A few things to keep in mind when it comes to the science and art of search engine advertising:
- Avoid advertising for keywords involving words like “free,” which can get a high number of clicks but no sales, actually losing you money
- Build a different landing page for each search query that means something substantially different. You want the visitor to feel almost like you read their mind with the landing page. Increasing your number of landing pages from 10 to 15 can increase your number of leads by 55 percent according to HubSpot. Don’t try to force every visitor onto the same landing page. The greatest gift that search engine ads have to offer is the level of targeting involved.
- Track the individual performance of each keyword, not just the overall performance of your campaign. There is a good chance that some of your keywords will actually be losing you money. You want to cut your losses as soon as possible.
- Split test your ads for each keyword in order to determine which ads are most profitable (not to find out which have the highest CTR).
- Split test your landing pages. Focus on landing page concepts before fiddling with individual site elements.
Of course, a lot of this applies for affiliate advertising as well.
While Google has made it clear that nobody should expect a do-follow link from a press release to help your rankings, this doesn’t mean that press releases aren’t a good way to get traffic. Press Release sites are still where many journalists find news stories to cover. If your business earns coverage in a mainstream news publication, you can bet the referral traffic will make a difference.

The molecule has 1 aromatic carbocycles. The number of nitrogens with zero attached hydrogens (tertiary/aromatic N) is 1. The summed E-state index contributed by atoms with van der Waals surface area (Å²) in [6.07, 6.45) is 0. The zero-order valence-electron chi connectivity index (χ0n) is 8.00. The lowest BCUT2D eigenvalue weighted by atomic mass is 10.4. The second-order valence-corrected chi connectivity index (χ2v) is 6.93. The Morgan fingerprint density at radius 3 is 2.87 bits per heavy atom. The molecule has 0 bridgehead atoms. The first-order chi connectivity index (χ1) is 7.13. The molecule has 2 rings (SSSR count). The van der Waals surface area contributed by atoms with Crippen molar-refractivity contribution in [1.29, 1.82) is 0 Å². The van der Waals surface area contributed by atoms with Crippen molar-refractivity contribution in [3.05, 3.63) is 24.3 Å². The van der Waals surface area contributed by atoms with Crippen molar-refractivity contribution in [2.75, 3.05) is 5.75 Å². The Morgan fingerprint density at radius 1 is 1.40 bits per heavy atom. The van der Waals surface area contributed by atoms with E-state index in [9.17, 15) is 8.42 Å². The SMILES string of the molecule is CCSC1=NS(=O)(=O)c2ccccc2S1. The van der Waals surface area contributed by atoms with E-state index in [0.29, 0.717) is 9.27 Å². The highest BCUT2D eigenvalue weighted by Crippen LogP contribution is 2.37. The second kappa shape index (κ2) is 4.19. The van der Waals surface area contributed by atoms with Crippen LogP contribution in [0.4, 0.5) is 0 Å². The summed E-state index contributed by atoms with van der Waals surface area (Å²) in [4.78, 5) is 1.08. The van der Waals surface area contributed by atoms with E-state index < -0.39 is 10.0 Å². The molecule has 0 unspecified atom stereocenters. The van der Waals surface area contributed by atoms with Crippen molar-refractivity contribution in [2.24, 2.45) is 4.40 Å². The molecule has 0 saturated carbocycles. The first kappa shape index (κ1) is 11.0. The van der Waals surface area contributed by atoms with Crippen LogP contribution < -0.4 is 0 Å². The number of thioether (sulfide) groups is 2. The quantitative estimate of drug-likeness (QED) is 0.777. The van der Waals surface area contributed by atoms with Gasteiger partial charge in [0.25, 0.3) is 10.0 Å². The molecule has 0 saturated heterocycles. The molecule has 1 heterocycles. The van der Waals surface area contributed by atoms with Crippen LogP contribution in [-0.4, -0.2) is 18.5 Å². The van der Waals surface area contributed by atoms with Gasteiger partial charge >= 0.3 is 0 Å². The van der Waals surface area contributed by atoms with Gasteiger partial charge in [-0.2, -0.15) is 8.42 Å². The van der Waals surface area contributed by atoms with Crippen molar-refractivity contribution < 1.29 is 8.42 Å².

Of course, you can’t just publish a press release about anything and expect it to make a difference. Here are a few things to keep in mind:
- The topic of the press release must be newsworthy. There needs to be a story. You can’t publish a press release about a new product (unless it’s revolutionary), a discount, or a new marketing campaign, and expect it to make a difference. Think in terms of publicity stunts, hoaxes, and guerrilla marketing. Consider the billionaire who buried his Bentley so he could use it in the afterlife, only to have the ingenious stunt later be revealed as a statement in favor of organ donation. These are the kinds of press releases that will actually get talked about in the news.